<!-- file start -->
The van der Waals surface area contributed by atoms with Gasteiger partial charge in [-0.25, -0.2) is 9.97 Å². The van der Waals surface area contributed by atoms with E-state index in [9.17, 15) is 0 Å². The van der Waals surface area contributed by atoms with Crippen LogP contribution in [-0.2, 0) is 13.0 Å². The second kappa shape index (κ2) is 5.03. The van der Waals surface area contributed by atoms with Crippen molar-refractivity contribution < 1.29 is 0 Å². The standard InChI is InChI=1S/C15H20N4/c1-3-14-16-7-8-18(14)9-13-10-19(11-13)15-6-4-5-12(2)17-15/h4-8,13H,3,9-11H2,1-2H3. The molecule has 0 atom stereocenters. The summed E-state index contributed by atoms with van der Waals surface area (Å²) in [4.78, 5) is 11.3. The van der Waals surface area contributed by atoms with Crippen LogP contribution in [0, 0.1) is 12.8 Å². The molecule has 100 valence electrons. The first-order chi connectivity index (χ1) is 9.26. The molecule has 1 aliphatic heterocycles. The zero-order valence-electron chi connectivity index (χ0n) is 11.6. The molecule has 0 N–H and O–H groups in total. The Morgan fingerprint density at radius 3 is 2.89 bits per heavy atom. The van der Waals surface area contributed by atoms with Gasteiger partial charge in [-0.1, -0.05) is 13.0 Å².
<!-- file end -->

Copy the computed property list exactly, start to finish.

The van der Waals surface area contributed by atoms with Gasteiger partial charge in [-0.25, -0.2) is 9.97 Å². The van der Waals surface area contributed by atoms with E-state index in [9.17, 15) is 0 Å². The van der Waals surface area contributed by atoms with Crippen LogP contribution in [-0.2, 0) is 13.0 Å². The second kappa shape index (κ2) is 5.03. The van der Waals surface area contributed by atoms with Crippen molar-refractivity contribution < 1.29 is 0 Å². The standard InChI is InChI=1S/C15H20N4/c1-3-14-16-7-8-18(14)9-13-10-19(11-13)15-6-4-5-12(2)17-15/h4-8,13H,3,9-11H2,1-2H3. The molecule has 0 atom stereocenters. The summed E-state index contributed by atoms with van der Waals surface area (Å²) in [4.78, 5) is 11.3. The van der Waals surface area contributed by atoms with Crippen LogP contribution in [0, 0.1) is 12.8 Å². The molecule has 100 valence electrons. The first-order chi connectivity index (χ1) is 9.26. The molecule has 1 aliphatic heterocycles. The zero-order valence-electron chi connectivity index (χ0n) is 11.6. The molecule has 0 N–H and O–H groups in total. The Morgan fingerprint density at radius 3 is 2.89 bits per heavy atom. The van der Waals surface area contributed by atoms with Gasteiger partial charge in [-0.1, -0.05) is 13.0 Å².